Though we’ve all heard of chia pets, it’s less known that the tiny black seed responsible for the chia “fur” is a bona fide nourishing food crop, once cultivated by The Aztecs, and even used as a currency.
Chia (Salvia columbariae, S. hispanica) is a member of the Lamiaceae (Mint) Family. Salvia, the genus name, derives from the Latin salvere, meaning, “to save.” Another well known member of the Salvia genus is sage (Salvia officinalis).
The common name, chia, derives from the Mayan chiabaan, meaning, “strengthening.” The native peoples of the American Southwest for endurance have long used chia seeds, where tribe’s people could run swiftly on a handful of chia seeds and a gourd of water. They are fast becoming a favorite for athletes today. Chia seeds have long been used used to correct constipation being rich in soluble fiber. They are considered an energy tonic that moistens the yin (fluids) of the body enhancing joint activity and sexual health.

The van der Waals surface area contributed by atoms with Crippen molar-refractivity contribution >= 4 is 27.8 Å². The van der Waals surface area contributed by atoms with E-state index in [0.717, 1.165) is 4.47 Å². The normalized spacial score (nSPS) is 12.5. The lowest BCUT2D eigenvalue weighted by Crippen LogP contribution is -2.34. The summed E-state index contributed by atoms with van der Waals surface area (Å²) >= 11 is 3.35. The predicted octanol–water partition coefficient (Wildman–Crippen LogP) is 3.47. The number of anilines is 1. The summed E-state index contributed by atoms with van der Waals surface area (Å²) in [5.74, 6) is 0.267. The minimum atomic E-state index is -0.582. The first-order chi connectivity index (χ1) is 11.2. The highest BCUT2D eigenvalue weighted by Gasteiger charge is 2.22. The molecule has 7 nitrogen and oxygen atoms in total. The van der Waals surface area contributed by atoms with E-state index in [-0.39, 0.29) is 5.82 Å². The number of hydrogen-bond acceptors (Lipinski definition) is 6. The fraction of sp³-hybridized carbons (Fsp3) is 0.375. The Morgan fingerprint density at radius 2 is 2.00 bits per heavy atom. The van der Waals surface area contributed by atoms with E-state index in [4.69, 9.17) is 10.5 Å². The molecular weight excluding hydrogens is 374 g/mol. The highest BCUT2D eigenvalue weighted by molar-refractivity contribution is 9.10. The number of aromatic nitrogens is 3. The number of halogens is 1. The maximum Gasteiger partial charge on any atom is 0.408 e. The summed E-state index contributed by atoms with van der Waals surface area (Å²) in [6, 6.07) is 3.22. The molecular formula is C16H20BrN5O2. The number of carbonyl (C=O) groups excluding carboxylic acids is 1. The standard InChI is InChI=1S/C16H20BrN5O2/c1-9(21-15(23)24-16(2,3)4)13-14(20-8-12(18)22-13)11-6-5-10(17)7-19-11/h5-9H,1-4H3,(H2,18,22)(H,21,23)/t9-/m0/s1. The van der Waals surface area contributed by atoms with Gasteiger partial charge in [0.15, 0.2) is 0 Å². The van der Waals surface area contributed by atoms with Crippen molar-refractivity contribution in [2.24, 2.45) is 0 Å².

Chia seeds are rich in omega-3 and 6 fatty acids — even more than flax. The DHA (Docosahexaenoic acid) content of the omega 3s enhances immunity and promotes communication between brain cells by allowing enhanced synapse activity. Chias are also rich in protein, (20 percent on a dry weight basis), vitamin B complex (especially niacin (B3) and riboflavinB2), and biotin calcium, potassium and fiber. They also contain immune activating mucopolysaccharides and the antioxidant quercetin. They help to regulate blood sugar levels, thus curbing the desire to overeat. According to Asian Medicine, foods that are naturally black in color support the Kidneys and Bladder.